Pharmacist

If the government does not change course and listen to frontline pharmacists desperately trying to make them see sense, I foresee a desperately bleak future for community pharmacy and indeed the whole of the NHS - a hole in the high street and in the chain of healthcare that will never be filled.
Our solution to this problem was to increase the number of languages and the number of pharmacies enrolled so that each pharmacy can give us fewer surveys and we can still hit data collection targets.
Community pharmacy is a part of the health service that bucks the inverse care law - there are more pharmacies per head of population in deprived areas than in more affluent areas. I speak for community pharmacists all over the nation when I implore you to bear this in mind as you pursue your aspiration of making Britain a country that works for everyone.
There would always be that one patient who seemed really nice (positive attitude to healthcare professionals) and asking about their medicines (engaging with therapy) but who I didn't share a common language with. I had to use crappy broken English, mime, rely on that patient's children or, in a worst case scenario, send them away without giving them any medication counselling.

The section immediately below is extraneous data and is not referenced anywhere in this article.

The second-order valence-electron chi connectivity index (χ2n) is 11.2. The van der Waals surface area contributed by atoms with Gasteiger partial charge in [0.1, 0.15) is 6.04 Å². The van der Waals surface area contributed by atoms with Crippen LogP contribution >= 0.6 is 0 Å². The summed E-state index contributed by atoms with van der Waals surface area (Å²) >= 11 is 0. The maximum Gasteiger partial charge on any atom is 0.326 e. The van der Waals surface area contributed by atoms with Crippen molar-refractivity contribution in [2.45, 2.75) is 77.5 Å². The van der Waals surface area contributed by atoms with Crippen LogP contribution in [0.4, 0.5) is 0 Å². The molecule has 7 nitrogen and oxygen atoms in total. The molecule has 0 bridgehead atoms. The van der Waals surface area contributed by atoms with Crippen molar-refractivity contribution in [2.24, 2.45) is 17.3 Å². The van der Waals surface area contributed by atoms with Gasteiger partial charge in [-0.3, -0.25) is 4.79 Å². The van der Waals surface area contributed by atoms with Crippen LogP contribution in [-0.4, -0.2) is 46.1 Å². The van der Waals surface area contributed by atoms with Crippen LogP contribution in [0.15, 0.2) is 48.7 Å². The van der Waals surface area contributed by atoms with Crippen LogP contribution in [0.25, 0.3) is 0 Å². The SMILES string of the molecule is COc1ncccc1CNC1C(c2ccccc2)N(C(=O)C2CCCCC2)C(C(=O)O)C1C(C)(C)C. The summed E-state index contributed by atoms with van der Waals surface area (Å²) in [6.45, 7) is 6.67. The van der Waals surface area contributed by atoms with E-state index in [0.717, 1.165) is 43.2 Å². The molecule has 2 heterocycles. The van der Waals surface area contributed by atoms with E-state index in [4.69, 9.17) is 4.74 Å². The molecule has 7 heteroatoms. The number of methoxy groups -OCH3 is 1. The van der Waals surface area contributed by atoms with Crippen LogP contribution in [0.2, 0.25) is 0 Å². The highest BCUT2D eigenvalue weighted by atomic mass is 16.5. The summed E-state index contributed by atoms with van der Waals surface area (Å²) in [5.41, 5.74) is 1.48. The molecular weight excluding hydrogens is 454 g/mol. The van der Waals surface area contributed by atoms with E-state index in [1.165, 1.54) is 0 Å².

If the government wants to improve patient access it should invest in this; in allowing community pharmacies to help, instead of closing 'potentially' a quarter of them. Instead of being forced to go to your GP you can walk in to the pharmacist with no appointment and be seen, in most cases, immediately.
I wrote in my article earlier this week that pharmacists save lives, and was asked on this very page to back up my claim
This government seems to have ignored the real victims to their proposals: the elderly, the vulnerable, the immobile and those without access to transport. The housebound; those who pharmacy has helped to remain living independently in their own homes for longer. The frail, and those who have little resource or influence to fight back.
Winter puts enormous pressure on the NHS as common mild infections spread rapidly and demand for healthcare soars.
It is a misunderstanding that can be helped by chemists raising awareness of what they do and talking about what excites and motivates them. Many of them are already doing so and are fine ambassadors for their respective fields.